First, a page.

When people think about Canadian food, and they usually don't, they might think about poutine. After all, poutine is becoming more popular in the United States.
First up was a couple of mentions on "South Park" on Comedy Central. In last week's episode, well, explaining the A story takes a lot of effort (it's a parody of the NCAA mixed in with Miracle on 34th Street), but the nugget is that Cartman has a plan that makes him rich. Rich enough to have a hot tub — filled with KFC gravy. Fans of the show know Cartman's love of KFC, especially the gravy.
So "rich" for Cartman is being able to dip McDonald's French fries in KFC gravy, while being naked in said hot tub. Have to admit that sounds pretty good.
"McDonald's French fries in KFC gravy. The French call this 'poutine'," Cartman says.
Later when Kyle is trying to justify what he is doing by referring to the fries and gravy, "It happens to be called poutine in Montréal."
Well, the cheese curds are missing, and it's more of a Quebecois thing.
I was up in Milwaukee over the weekend, and they announced in-between innings that poutine is served as Miller Park, home of the MLB Milwaukee Brewers. I didn't get a chance to try the poutine in Milwaukee; ballpark versions aren't always that good. But Wisconsin is known for cheese, and the Miller Park version of poutine is more authentic than the South Park version.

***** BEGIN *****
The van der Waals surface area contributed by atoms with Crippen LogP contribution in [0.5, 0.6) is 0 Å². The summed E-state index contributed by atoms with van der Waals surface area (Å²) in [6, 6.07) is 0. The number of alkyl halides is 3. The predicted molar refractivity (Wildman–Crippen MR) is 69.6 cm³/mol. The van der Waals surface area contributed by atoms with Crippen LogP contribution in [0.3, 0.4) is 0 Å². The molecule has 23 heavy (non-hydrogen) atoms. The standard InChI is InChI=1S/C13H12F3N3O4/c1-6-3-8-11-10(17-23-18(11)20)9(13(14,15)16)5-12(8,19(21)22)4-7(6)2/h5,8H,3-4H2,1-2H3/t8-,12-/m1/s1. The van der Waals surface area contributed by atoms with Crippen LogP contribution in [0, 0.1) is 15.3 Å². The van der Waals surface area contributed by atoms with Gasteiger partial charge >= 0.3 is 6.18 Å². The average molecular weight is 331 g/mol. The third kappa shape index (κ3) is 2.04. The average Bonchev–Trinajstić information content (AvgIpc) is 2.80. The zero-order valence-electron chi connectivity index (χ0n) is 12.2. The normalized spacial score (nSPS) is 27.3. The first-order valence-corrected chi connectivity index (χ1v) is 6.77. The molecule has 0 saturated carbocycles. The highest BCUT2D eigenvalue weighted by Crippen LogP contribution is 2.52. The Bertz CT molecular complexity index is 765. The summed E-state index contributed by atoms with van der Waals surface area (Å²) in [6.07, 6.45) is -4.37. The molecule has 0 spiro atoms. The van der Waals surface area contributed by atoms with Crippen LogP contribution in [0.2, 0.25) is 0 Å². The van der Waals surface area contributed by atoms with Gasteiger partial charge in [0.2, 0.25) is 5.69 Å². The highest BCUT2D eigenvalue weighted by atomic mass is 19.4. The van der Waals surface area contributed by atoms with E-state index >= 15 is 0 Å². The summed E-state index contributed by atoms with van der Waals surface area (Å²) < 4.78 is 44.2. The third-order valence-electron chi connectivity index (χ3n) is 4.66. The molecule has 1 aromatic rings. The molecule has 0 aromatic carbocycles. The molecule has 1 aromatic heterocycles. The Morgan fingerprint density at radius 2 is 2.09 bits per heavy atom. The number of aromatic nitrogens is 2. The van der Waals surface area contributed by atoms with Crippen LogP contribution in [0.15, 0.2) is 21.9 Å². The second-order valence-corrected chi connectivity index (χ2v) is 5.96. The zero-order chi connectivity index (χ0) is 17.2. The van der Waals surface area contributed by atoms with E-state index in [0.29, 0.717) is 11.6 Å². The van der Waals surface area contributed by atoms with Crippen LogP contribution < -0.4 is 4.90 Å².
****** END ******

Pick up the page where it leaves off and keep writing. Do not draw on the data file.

Poutine came in second in a contest to get a food item added to the menu at Miller Park. Kabobs featuring the five sausages in Milwaukee won the contest. Even though poutine came in second, the dish is on the menu.
"South Park" also celebrates Denny's Baconalia. They mention the bacon sundae, which you would hope is parody, but it isn't.